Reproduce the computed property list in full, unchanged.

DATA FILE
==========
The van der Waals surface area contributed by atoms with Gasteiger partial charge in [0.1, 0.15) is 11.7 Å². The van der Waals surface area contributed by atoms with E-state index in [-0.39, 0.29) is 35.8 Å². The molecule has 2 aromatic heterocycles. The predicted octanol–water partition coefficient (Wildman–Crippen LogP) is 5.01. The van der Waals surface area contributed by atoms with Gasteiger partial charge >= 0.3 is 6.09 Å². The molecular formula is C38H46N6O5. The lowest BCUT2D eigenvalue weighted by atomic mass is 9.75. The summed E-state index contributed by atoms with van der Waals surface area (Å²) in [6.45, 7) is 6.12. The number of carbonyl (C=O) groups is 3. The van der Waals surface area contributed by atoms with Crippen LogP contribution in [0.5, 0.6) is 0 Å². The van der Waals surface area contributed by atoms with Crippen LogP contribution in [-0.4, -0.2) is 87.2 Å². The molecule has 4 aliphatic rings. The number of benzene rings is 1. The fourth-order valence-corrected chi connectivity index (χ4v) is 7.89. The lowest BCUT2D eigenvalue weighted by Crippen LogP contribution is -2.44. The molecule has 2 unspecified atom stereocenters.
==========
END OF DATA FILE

The van der Waals surface area contributed by atoms with Gasteiger partial charge in [0.1, 0.15) is 11.7 Å². The van der Waals surface area contributed by atoms with E-state index in [-0.39, 0.29) is 35.8 Å². The molecule has 2 aromatic heterocycles. The predicted octanol–water partition coefficient (Wildman–Crippen LogP) is 5.01. The van der Waals surface area contributed by atoms with Gasteiger partial charge >= 0.3 is 6.09 Å². The molecular formula is C38H46N6O5. The lowest BCUT2D eigenvalue weighted by atomic mass is 9.75. The summed E-state index contributed by atoms with van der Waals surface area (Å²) in [6.45, 7) is 6.12. The number of carbonyl (C=O) groups is 3. The van der Waals surface area contributed by atoms with Crippen LogP contribution in [0.5, 0.6) is 0 Å². The van der Waals surface area contributed by atoms with Crippen LogP contribution in [-0.4, -0.2) is 87.2 Å². The molecule has 4 aliphatic rings. The number of benzene rings is 1. The fourth-order valence-corrected chi connectivity index (χ4v) is 7.89. The lowest BCUT2D eigenvalue weighted by Crippen LogP contribution is -2.44. The molecule has 2 unspecified atom stereocenters.